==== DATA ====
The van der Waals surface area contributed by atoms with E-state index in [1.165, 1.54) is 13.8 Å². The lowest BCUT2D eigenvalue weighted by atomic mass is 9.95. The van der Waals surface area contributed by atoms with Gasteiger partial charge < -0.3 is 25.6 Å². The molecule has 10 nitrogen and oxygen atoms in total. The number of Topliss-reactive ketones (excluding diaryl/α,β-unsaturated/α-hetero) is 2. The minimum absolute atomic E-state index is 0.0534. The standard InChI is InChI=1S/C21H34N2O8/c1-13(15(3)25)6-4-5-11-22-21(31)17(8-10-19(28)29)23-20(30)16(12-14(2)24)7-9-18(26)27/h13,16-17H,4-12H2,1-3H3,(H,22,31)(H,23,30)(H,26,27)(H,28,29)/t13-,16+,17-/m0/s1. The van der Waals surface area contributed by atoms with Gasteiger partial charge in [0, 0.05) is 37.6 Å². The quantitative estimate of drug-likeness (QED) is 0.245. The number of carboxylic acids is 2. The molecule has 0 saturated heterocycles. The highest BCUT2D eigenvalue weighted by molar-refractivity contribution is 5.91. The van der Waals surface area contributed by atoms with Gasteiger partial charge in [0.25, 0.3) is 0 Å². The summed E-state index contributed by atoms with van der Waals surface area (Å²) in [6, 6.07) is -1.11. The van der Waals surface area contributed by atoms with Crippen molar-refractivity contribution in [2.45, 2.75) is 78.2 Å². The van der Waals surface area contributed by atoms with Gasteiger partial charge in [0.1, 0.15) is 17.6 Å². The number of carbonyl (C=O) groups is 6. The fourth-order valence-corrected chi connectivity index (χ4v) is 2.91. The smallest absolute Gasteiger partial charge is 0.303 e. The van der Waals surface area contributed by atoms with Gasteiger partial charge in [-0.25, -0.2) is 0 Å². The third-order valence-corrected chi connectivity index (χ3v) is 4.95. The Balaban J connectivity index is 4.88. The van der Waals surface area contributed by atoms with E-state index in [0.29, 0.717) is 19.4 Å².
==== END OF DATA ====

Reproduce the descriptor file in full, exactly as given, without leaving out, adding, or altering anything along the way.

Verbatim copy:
The van der Waals surface area contributed by atoms with E-state index in [1.165, 1.54) is 13.8 Å². The lowest BCUT2D eigenvalue weighted by atomic mass is 9.95. The van der Waals surface area contributed by atoms with Gasteiger partial charge < -0.3 is 25.6 Å². The molecule has 10 nitrogen and oxygen atoms in total. The number of Topliss-reactive ketones (excluding diaryl/α,β-unsaturated/α-hetero) is 2. The minimum absolute atomic E-state index is 0.0534. The standard InChI is InChI=1S/C21H34N2O8/c1-13(15(3)25)6-4-5-11-22-21(31)17(8-10-19(28)29)23-20(30)16(12-14(2)24)7-9-18(26)27/h13,16-17H,4-12H2,1-3H3,(H,22,31)(H,23,30)(H,26,27)(H,28,29)/t13-,16+,17-/m0/s1. The van der Waals surface area contributed by atoms with Gasteiger partial charge in [0, 0.05) is 37.6 Å². The quantitative estimate of drug-likeness (QED) is 0.245. The number of carboxylic acids is 2. The molecule has 0 saturated heterocycles. The highest BCUT2D eigenvalue weighted by molar-refractivity contribution is 5.91. The van der Waals surface area contributed by atoms with Gasteiger partial charge in [0.25, 0.3) is 0 Å². The summed E-state index contributed by atoms with van der Waals surface area (Å²) in [6, 6.07) is -1.11. The van der Waals surface area contributed by atoms with Crippen molar-refractivity contribution in [2.45, 2.75) is 78.2 Å². The van der Waals surface area contributed by atoms with Gasteiger partial charge in [0.1, 0.15) is 17.6 Å². The number of carbonyl (C=O) groups is 6. The fourth-order valence-corrected chi connectivity index (χ4v) is 2.91. The smallest absolute Gasteiger partial charge is 0.303 e. The van der Waals surface area contributed by atoms with Gasteiger partial charge in [-0.25, -0.2) is 0 Å². The third-order valence-corrected chi connectivity index (χ3v) is 4.95. The Balaban J connectivity index is 4.88. The van der Waals surface area contributed by atoms with E-state index in [0.29, 0.717) is 19.4 Å².